Katja Aßmann and Ellen Blumenstein in conversation about art in public space, the commissioning of the first artworks for the Spreepark, the special nature of the project and its challenges.
Five artistic concepts were selected by an advisory board during a workshop process to be permanently installed within the park. The artists engage with the park in great detail, visiting it again and again over an extended period of time and collaborating closely with landscape architects and other stakeholders. Through this, the artists, their perspectives and impulses can become an integral element of the park's infrastructure.
Katja Aßmann Katja has been overseeing the artistic development of Spreepark since the beginning of 2018. Since 2021, she serves as artistic director of the Spreepark Art Space. Her experience is with art found outside of museums, in alternative and sometimes unusual venues. Before joining the Spreepark, she held the artistic direction of Urbane Künste Ruhr, as well as ZKR - Center for Art and Public Space.
Ellen Blumenstein curated the workshop process alongside Katja Aßmann and Nina Mende. From 2013 to 2016 she directed the KW Institute for Contemporary Art in Berlin, before moving to Hamburg to work with Imagine the City, a model project of HafenCity, to link cultural concerns more closely with urban development processes and to make art accessible to a diverse public. She oversees the development of the Spreepark as a curatorial advisor.
Questions and Functions
Katja Aßmann: During the workshop process, Ellen and I work closely together to organize and coordinate the works of the five artists. Throughout this process, we try to challenge how we can approach art and architecture in tandem. For example, how can we take advantage of the fact that we were able to invite artists before the planning had defined the framework? This is where our respective backgrounds come together because we both question how art can position itself in a larger urban development process. How can art complement the disciplines of urban planning and urban marketing productively and find its role in long-term processes, how can it become and remain relevant?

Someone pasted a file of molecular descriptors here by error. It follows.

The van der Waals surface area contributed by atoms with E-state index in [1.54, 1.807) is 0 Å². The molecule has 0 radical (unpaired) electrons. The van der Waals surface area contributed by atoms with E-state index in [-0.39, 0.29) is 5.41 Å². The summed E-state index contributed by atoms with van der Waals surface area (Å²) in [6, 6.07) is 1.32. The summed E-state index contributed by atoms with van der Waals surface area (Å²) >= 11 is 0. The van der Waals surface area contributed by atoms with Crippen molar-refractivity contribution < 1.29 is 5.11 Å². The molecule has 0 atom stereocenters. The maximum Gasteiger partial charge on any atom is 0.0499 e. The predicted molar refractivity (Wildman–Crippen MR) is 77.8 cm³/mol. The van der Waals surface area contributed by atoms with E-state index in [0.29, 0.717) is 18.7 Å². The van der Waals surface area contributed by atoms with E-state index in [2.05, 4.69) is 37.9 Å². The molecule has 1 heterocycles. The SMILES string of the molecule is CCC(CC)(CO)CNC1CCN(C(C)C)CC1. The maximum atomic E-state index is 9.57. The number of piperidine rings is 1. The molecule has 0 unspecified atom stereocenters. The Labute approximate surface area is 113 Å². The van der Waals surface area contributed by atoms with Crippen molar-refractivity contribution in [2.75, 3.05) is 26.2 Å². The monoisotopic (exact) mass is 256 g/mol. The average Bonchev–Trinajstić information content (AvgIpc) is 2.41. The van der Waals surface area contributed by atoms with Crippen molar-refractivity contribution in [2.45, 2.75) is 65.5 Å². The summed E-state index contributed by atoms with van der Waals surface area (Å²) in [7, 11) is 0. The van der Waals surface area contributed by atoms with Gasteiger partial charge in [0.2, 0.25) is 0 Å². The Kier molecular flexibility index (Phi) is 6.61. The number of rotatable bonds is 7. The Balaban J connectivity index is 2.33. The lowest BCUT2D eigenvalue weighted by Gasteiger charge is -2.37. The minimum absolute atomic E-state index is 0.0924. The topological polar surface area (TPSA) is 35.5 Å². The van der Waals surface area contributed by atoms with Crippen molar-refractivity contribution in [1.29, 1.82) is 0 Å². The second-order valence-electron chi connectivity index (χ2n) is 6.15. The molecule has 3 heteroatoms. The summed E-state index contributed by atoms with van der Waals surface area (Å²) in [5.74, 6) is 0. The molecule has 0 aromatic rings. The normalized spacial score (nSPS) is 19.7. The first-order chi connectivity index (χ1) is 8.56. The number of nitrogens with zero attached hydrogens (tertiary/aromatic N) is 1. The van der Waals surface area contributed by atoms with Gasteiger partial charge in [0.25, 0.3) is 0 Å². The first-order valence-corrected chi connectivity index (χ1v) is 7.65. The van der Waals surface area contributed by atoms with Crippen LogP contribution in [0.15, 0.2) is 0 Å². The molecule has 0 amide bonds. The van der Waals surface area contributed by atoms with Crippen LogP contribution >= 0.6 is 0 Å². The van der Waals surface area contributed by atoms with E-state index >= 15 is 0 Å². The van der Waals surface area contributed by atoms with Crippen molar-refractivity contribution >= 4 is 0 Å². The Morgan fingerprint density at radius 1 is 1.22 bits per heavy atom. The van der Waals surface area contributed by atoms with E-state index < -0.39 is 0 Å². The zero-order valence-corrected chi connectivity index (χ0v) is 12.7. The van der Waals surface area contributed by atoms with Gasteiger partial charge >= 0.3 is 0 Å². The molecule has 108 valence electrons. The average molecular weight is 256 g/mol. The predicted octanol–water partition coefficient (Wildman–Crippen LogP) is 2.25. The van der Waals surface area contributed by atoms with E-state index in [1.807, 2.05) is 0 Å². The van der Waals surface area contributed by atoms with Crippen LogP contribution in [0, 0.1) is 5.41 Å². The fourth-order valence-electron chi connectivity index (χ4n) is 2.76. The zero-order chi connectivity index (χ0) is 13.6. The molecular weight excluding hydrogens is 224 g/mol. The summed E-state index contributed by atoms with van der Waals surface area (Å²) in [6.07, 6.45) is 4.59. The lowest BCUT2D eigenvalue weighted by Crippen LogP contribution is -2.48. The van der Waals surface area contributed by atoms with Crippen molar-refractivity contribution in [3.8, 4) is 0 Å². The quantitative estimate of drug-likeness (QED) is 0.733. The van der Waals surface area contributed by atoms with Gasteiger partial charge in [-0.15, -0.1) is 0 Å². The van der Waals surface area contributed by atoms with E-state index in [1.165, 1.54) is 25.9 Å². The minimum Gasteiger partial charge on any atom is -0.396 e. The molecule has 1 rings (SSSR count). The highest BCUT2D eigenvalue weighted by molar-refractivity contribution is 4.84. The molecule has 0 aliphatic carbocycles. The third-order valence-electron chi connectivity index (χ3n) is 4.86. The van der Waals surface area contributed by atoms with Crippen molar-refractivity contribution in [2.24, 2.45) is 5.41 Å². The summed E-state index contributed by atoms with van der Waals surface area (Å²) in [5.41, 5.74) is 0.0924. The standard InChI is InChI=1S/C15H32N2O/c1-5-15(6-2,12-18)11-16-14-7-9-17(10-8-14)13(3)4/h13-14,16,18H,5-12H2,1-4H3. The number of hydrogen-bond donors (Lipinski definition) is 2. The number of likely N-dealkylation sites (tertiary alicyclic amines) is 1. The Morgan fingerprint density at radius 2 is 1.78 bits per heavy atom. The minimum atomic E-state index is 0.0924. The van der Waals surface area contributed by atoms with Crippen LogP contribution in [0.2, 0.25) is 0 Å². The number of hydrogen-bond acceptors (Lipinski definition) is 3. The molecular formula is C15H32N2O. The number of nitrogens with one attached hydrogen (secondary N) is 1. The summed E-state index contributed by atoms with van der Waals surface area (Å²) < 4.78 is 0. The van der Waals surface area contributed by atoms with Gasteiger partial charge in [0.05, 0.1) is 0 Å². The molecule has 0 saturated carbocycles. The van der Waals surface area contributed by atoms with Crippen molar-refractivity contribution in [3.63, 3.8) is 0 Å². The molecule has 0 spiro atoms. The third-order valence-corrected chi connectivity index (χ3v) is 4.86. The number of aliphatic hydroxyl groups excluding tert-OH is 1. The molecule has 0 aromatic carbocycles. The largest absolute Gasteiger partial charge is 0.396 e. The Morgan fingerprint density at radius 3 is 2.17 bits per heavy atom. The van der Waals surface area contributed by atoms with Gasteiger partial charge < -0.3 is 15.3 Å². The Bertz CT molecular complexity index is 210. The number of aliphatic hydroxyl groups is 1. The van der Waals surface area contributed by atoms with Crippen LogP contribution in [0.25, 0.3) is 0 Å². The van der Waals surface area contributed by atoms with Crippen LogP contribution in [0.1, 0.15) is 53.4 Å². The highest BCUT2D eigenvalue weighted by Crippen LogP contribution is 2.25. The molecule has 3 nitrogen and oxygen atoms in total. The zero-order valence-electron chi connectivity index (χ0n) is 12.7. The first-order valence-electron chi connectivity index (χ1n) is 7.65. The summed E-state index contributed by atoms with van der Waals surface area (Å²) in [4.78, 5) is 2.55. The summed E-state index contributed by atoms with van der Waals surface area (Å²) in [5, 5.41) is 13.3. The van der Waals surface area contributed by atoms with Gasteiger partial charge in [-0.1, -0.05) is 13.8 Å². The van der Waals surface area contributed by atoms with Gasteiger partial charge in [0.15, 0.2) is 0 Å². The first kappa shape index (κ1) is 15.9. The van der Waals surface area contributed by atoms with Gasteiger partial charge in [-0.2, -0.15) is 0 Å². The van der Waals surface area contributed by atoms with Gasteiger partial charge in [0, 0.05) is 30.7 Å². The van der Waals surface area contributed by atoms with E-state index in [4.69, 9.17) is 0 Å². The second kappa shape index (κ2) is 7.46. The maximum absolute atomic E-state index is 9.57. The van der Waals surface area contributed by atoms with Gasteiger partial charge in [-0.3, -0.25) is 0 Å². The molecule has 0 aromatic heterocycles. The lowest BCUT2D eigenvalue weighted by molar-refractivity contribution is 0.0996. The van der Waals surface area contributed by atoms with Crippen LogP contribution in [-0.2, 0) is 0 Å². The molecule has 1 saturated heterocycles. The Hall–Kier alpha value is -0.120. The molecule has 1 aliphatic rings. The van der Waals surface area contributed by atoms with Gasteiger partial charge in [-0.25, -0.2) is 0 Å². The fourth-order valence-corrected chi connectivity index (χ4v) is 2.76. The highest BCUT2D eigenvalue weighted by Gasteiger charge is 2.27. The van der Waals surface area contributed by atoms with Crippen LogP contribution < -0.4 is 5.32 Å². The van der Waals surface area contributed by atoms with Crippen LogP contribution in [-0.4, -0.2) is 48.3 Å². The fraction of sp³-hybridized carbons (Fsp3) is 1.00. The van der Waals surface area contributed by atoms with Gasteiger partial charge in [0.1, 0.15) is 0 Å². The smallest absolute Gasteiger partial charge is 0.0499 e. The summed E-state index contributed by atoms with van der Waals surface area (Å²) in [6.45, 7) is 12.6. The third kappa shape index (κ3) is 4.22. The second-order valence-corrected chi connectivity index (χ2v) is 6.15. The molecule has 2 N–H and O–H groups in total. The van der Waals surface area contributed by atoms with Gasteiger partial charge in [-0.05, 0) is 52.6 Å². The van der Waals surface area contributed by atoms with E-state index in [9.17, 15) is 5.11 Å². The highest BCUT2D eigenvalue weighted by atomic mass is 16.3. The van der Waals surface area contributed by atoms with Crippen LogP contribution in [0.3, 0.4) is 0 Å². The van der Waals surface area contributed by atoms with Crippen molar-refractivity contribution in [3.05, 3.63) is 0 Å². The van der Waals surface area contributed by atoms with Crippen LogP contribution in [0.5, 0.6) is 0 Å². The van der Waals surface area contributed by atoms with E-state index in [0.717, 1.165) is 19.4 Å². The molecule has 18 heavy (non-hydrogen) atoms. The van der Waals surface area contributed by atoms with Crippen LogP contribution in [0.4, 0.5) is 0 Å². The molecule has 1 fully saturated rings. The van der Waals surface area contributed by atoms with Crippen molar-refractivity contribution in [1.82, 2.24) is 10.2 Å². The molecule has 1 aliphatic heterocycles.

Ellen Blumenstein: Before I moved to Hamburg, I worked mainly in and with classical art institutions. I wasn't particularly interested in art in the public sphere. But my professional career has always taken me to places - physical or virtual - where art meets other social fields, where art becomes public. My focus has always been on which audience or group of people the projects are meant to address, who they are meant to reach. To that extent, these issues have always been very close to me.
Katja and I both develop projects that are integrated into urban planning processes. This automatically confronts us with the possibility of art being functionalized for economic interests or city marketing. But that defensive attitude disregards the opportunity to bring other, non-consumerist perspectives to the urban space.
Katja Aßmann: Naturally, we aren't simply interested in making the Spreepark a little more beautiful and decorating public plazas with art. Rather, we are interested in changing the culture of development through art. We are convinced that, in cooperation with these artists, we can broaden this unique site to include perspectives that would otherwise be missed, and the result will be a win-win for all users - even those normally uninterested in art.